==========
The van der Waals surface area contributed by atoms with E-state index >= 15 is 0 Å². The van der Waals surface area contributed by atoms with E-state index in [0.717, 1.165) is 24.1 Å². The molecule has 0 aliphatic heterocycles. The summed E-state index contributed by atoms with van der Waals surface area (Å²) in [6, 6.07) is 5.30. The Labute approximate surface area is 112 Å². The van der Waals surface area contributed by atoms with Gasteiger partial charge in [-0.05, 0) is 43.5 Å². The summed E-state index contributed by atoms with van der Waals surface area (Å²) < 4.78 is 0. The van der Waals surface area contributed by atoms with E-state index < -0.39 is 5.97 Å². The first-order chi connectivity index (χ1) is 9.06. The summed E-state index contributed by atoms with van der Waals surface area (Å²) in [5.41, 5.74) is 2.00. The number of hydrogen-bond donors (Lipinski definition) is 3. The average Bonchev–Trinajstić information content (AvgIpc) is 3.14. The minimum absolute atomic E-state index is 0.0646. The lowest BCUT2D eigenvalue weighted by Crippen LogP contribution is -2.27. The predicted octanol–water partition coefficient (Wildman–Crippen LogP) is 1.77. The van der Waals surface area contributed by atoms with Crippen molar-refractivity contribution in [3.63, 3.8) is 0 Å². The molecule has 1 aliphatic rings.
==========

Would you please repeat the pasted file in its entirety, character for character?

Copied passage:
The van der Waals surface area contributed by atoms with E-state index >= 15 is 0 Å². The van der Waals surface area contributed by atoms with E-state index in [0.717, 1.165) is 24.1 Å². The molecule has 0 aliphatic heterocycles. The summed E-state index contributed by atoms with van der Waals surface area (Å²) in [6, 6.07) is 5.30. The Labute approximate surface area is 112 Å². The van der Waals surface area contributed by atoms with Gasteiger partial charge in [-0.05, 0) is 43.5 Å². The summed E-state index contributed by atoms with van der Waals surface area (Å²) < 4.78 is 0. The van der Waals surface area contributed by atoms with E-state index < -0.39 is 5.97 Å². The first-order chi connectivity index (χ1) is 9.06. The summed E-state index contributed by atoms with van der Waals surface area (Å²) in [5.41, 5.74) is 2.00. The number of hydrogen-bond donors (Lipinski definition) is 3. The average Bonchev–Trinajstić information content (AvgIpc) is 3.14. The minimum absolute atomic E-state index is 0.0646. The lowest BCUT2D eigenvalue weighted by Crippen LogP contribution is -2.27. The predicted octanol–water partition coefficient (Wildman–Crippen LogP) is 1.77. The van der Waals surface area contributed by atoms with Crippen molar-refractivity contribution in [3.63, 3.8) is 0 Å². The molecule has 1 aliphatic rings.